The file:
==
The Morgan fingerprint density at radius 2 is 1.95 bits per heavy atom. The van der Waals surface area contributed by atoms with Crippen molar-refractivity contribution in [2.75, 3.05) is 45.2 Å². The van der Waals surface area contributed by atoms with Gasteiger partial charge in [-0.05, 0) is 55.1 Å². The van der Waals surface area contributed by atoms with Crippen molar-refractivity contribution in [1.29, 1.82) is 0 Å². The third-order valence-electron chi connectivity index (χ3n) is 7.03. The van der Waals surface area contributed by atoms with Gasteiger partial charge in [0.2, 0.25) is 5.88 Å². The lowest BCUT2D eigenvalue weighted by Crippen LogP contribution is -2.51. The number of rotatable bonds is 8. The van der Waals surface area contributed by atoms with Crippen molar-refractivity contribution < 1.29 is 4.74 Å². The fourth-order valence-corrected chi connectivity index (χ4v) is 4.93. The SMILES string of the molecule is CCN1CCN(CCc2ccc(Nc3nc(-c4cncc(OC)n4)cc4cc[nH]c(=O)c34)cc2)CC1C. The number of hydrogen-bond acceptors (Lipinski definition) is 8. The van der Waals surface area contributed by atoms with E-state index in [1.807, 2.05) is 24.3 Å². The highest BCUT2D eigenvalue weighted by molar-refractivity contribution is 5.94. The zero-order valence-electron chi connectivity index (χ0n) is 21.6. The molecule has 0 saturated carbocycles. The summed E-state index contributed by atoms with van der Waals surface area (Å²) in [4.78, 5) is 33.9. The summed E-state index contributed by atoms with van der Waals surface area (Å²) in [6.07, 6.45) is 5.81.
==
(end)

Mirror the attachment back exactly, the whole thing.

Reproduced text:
The Morgan fingerprint density at radius 2 is 1.95 bits per heavy atom. The van der Waals surface area contributed by atoms with Crippen molar-refractivity contribution in [2.75, 3.05) is 45.2 Å². The van der Waals surface area contributed by atoms with Gasteiger partial charge in [-0.05, 0) is 55.1 Å². The van der Waals surface area contributed by atoms with Crippen molar-refractivity contribution in [1.29, 1.82) is 0 Å². The third-order valence-electron chi connectivity index (χ3n) is 7.03. The van der Waals surface area contributed by atoms with Gasteiger partial charge in [0.2, 0.25) is 5.88 Å². The lowest BCUT2D eigenvalue weighted by Crippen LogP contribution is -2.51. The number of rotatable bonds is 8. The van der Waals surface area contributed by atoms with Crippen molar-refractivity contribution < 1.29 is 4.74 Å². The fourth-order valence-corrected chi connectivity index (χ4v) is 4.93. The SMILES string of the molecule is CCN1CCN(CCc2ccc(Nc3nc(-c4cncc(OC)n4)cc4cc[nH]c(=O)c34)cc2)CC1C. The number of hydrogen-bond acceptors (Lipinski definition) is 8. The van der Waals surface area contributed by atoms with E-state index in [1.807, 2.05) is 24.3 Å². The highest BCUT2D eigenvalue weighted by molar-refractivity contribution is 5.94. The zero-order valence-electron chi connectivity index (χ0n) is 21.6. The molecule has 0 saturated carbocycles. The summed E-state index contributed by atoms with van der Waals surface area (Å²) in [4.78, 5) is 33.9. The summed E-state index contributed by atoms with van der Waals surface area (Å²) in [6.07, 6.45) is 5.81.